5. experience with promos. The true role of reviews, promo sites, categories and all the other marketing things authors tend to focus on is amplification, not ignition. Without the right book, you’re pouring gasoline on an empty fire pit.

What’s Important: The Cheat Sheet

Since writing to genre is probably the highest probability way to make a long-term living in this business, let’s take a minute to extract what matters. These takeaways aren’t solely from the Kip Keene series; I’ve since tried writing commercial fiction in three or four different iterations, with various degrees of success. Here’s what I’ve found:

  1. Concept and genre are king, but genre is much easier to execute. If you have an absolutely killer concept – that is, your story idea – then you can get away with some genre bending. Most people’s story ideas aren’t nearly as novel, original or crisp as they think. They have decent to “been there” concepts, and then add weirdness on top of that. Not good enough. It’s much easier to fit your book into the lines of a genre than it is to come up with a killer, totally original and resonant concept. Most of the stuff has been done before.
  2. Most books, even those written with commercial interests, don’t make money. Even if you hit with a great cover, blurb, concept, genre and so forth, you can still fail. I’ve released 50+ titles at this point; around 5 of those make up the bulk of my money. Success is probably far more difficult than you can imagine. I don’t say this as a deterrent, but as a way to set expectations. My $5,000 loss for this series is the size of a standard new author advance for trad-pub. They take hundreds of writedowns per year. Say what you want about trad-pub and their shortcomings; many of those companies have been around for 50 – 100+ years. That doesn’t typically happen by accident, but even with a wealth of experience and contracts weighted heavily in their favor, they whiff all the time.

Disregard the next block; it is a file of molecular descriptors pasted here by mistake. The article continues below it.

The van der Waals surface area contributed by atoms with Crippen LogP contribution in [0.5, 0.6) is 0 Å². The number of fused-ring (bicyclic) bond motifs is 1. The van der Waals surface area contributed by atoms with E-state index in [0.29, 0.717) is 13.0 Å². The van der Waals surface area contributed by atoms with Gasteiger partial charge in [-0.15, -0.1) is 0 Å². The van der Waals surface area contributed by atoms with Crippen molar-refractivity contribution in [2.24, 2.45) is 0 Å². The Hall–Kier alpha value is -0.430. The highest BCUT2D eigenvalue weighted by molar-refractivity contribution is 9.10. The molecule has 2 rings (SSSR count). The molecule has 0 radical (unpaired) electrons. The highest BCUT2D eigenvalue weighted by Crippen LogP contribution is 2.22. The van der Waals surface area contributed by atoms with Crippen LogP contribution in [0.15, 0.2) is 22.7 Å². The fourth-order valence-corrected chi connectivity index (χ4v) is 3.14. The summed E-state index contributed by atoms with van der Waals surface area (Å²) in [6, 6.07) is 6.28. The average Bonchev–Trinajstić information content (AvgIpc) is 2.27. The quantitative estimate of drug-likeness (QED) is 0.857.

3. Lots of promo cannot save a book that doesn’t resonate. There’s this near frictionless, consistent stream of sales you get from Amazon when you’ve done things correctly. Naturally this doesn’t perpetuate forever, with more than 3,000 books being released daily. But the difference between a book with limited to no commercial appeal (Keene) and some commercial appeal and a lot of commercial appeal is instantly recognizable on your sales reports.
  4. You don’t need mega-hits. A follow-up to point 3. Your books need to have some commercial appeal. This is good news, because you can build this in; it’s bad news, however, when you realize just how many books exist that don’t meet this criterion. If you look at your genre and sub-genre charts, you can get a good idea of what “some” means.
  5. Don’t keep throwing money down the pit. I could have likely capped the losses at around $2000. But I was stubborn, and also, I kept learning new things as I went along. The amount of information I didn’t know in May 2015 compared to now is somewhat staggering. As these tidbits filtered in, I kept thinking ok, maybe this will help. And, you know what? If I had known what I knew now at the beginning, the series probably would have been more successful. But it never would have been a huge money maker, regardless, because the genre/concept weren’t right.